Understanding Emerging Battery Technology in the RV market

Déc 22, 2020 | Blog & Education

At last weeks’ announcement that Lordstown Motors would be partnering with Camping World for service center support in the future, the two companies also announced the potential for collaboration on electrification of RVs. While the companies have not yet revealed any details for electric RVs, we felt it was important to help our clients and partners understand how this might (or more likely, won’t) seriously affect the RV industry.

Who’s Lordstown Motors?

Lordstown Motors is a start-up that is planning to enter the market for electric pickup trucks. The product is not commercially available, only pre-order for a $100 deposit, and remains largely untested and unreviewed. The company faces stiff headwinds as Tesla, the Big Three, Japanese, and European companies have established expensive manufacturing processes and access to the best cell technology. Lordstown currently uses Samsung 18650 format cells, which are not the larger format chosen by the industry leaders. Recent partnerships could be a tactic to improve pre-orders and investment so that the company can posture to improve its purchasing power in the supply base.

Does Camping World make RVs?

Not currently, but the announcement was centered around Lordstown being able to manufacture complete trailers with high voltage energy systems produced out of the Lordstown plant.

What does the partnership mean long term?

While we can’t speculate on the specific plans of Lordstown and Camping World, we know three things are certain:

  1. Volta has access to superior cell technology and broad IP protection for a systems-based approach to auxiliary power systems that charge via alternator.
  2. Li-ion technology is many, many years away from the density necessary to support long distance travel and staying off grid.
  3. Powertrain battery packs operate in a range or 370V – 600V DC.  Not only does high voltage add a significant risk factor but it will also dramatically limit the locations these trailers could charge.  Volta systems are low voltage and can charge on any existing RV power infrastructure.

Diving into those two points just a bit:

Why is Volta’s technology better?

Volta sources our large-format prismatic pouch cells from Farasis, which also supplies Daimler/Mercedes-Benz, BAIC and Zero Motorcycles to name a few. Farasis’ cells yield 30% higher energy density than Samsung.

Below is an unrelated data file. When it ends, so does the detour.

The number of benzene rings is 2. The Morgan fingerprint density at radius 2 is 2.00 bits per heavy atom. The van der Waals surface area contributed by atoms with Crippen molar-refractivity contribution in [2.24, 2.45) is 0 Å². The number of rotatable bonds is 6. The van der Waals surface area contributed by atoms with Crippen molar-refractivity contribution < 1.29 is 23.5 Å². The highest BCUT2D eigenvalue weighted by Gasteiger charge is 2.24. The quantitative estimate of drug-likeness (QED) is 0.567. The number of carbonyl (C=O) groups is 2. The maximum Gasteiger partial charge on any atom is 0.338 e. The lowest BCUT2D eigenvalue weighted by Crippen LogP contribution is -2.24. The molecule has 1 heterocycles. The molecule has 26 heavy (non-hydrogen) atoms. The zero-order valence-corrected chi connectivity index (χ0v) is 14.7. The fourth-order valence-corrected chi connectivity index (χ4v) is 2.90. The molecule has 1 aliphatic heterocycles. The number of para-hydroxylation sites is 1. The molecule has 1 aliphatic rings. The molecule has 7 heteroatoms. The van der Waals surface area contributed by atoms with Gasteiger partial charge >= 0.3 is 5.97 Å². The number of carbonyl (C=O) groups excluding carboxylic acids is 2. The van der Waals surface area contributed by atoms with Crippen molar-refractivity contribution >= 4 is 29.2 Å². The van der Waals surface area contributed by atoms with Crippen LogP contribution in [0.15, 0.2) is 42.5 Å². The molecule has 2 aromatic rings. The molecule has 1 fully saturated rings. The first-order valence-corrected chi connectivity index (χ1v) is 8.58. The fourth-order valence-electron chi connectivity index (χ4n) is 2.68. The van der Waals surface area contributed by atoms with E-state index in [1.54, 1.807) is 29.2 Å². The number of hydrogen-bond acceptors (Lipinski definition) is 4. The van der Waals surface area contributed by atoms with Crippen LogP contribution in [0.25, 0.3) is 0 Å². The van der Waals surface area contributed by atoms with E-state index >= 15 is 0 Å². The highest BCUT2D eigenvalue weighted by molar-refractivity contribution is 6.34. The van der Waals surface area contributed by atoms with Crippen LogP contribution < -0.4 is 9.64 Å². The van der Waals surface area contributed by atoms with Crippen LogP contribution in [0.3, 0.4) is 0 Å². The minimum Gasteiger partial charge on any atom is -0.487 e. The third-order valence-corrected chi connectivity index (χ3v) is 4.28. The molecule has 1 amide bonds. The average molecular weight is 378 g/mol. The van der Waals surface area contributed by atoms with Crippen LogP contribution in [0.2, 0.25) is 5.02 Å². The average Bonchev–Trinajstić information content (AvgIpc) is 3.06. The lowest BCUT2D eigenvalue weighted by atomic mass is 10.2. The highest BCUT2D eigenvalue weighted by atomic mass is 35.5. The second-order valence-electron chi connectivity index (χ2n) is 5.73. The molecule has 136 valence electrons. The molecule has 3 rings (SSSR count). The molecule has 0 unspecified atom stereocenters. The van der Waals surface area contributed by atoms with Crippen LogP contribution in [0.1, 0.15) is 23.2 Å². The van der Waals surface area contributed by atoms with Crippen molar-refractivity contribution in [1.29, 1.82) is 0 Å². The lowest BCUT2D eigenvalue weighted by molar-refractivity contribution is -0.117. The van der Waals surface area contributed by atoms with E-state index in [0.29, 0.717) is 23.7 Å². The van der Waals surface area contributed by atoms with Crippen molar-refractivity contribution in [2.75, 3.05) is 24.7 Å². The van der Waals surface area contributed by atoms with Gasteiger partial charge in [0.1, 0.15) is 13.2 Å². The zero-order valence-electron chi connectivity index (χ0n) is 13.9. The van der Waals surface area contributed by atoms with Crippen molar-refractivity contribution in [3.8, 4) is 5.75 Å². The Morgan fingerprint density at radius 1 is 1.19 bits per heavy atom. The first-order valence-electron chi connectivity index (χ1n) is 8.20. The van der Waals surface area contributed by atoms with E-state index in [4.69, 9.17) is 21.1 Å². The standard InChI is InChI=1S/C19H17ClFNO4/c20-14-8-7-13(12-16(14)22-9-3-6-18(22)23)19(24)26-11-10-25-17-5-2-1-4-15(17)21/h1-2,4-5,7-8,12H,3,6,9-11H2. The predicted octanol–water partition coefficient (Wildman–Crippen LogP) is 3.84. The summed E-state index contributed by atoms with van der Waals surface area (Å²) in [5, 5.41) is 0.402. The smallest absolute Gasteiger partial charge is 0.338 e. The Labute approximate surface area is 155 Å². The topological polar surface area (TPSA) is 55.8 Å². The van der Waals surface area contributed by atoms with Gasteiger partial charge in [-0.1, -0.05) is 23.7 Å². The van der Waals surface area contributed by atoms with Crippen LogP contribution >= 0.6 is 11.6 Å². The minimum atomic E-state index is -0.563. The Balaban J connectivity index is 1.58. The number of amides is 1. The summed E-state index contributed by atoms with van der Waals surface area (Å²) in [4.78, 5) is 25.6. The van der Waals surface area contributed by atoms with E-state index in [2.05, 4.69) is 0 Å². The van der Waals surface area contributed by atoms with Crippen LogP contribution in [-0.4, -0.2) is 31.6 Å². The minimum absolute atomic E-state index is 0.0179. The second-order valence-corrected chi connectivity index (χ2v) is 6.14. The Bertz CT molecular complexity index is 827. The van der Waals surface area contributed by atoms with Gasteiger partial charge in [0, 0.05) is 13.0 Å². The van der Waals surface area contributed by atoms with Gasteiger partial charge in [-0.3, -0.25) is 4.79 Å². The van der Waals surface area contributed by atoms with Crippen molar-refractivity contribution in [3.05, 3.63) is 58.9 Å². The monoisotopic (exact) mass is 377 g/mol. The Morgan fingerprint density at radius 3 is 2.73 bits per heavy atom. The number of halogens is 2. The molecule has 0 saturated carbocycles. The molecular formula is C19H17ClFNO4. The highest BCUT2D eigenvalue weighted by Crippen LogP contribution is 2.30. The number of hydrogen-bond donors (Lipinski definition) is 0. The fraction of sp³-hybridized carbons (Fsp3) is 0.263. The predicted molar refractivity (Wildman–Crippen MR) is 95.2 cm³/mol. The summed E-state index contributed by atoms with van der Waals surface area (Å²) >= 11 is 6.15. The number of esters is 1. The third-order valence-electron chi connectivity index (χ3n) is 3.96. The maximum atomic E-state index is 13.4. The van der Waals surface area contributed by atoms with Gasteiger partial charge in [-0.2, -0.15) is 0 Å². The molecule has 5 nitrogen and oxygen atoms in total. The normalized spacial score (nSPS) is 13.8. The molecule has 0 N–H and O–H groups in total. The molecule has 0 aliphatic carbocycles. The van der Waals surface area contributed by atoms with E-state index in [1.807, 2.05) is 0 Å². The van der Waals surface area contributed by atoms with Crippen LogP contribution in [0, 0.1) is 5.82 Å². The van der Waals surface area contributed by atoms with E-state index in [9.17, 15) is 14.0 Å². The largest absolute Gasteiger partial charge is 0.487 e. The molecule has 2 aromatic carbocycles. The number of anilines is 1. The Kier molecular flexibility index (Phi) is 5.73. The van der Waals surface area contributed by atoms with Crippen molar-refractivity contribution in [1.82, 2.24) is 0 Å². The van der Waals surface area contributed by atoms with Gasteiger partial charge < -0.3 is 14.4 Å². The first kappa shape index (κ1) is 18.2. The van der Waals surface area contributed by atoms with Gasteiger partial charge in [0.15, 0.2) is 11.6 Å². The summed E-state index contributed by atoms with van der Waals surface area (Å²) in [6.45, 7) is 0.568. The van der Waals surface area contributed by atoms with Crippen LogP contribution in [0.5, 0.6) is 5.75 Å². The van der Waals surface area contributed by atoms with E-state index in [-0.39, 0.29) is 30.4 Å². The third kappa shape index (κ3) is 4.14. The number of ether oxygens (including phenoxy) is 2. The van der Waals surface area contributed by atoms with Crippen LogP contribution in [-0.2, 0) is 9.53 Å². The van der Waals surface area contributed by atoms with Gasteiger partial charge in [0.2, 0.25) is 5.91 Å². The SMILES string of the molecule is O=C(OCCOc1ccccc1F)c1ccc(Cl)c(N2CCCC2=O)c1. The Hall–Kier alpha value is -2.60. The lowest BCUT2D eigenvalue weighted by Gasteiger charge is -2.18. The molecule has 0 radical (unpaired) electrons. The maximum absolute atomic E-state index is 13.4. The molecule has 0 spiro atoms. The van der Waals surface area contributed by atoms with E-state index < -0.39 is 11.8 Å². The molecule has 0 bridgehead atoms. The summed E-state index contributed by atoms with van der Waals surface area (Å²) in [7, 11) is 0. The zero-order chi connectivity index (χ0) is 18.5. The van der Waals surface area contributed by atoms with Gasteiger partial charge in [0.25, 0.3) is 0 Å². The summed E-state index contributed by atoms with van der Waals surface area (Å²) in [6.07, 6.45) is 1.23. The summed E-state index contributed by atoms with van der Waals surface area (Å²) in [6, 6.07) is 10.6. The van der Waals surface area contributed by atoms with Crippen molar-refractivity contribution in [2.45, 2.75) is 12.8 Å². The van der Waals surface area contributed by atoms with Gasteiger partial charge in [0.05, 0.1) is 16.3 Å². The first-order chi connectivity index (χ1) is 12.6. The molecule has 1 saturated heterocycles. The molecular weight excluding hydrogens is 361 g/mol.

What’s wrong with full-electric RVs?

Nothing, unless you value range or off-grid capability. Battery technology has made amazing advancements over the past 20 years, but the issue of limited range and charging infrastructure will continue to be a challenge for many, many years. Gasoline stores about 30 times as much power per unit volume as the best available lithium ion technology on the market. For a true off-grid experience, gasoline or diesel will be required to ensure enough energy to get to your destination, run all your amenities and have enough energy left for the return trip. Any real use of off-grid power on an electric RV holds a serious liability to leave the driver stranded.

Note on Infrastructure:

The electrical grid is essentially a form of plumbing and it is limited by how much you can flow through the lines.  Every camping location in the US has limited power maxing out at 240V @ 50 amps. Assuming campers needed 370V car chargers at the camp sites, this would result in huge sub stations being built on campgrounds, with specialized training and additional maintenance personnel dramatically increasing the cost of maintaining a campground.   

What comes next?

We’re very excited to see rapid advancement in the electrification of vehicles and the entrance of new companies into the automotive marketplace. We believe that’s where Lordstown Motors needs to keep their focus to be successful. If the company begins to offer its chassis for RVs, the trend will be limited to folks who don’t mind being tied to shore power during camping, and at a much higher price tag. Despite claims in the release, electric chassis won’t magically become cheaper than gasoline/diesel any time soon.

True off-grid experiences will belong to a hybrid / auxiliary power approach for many years to come.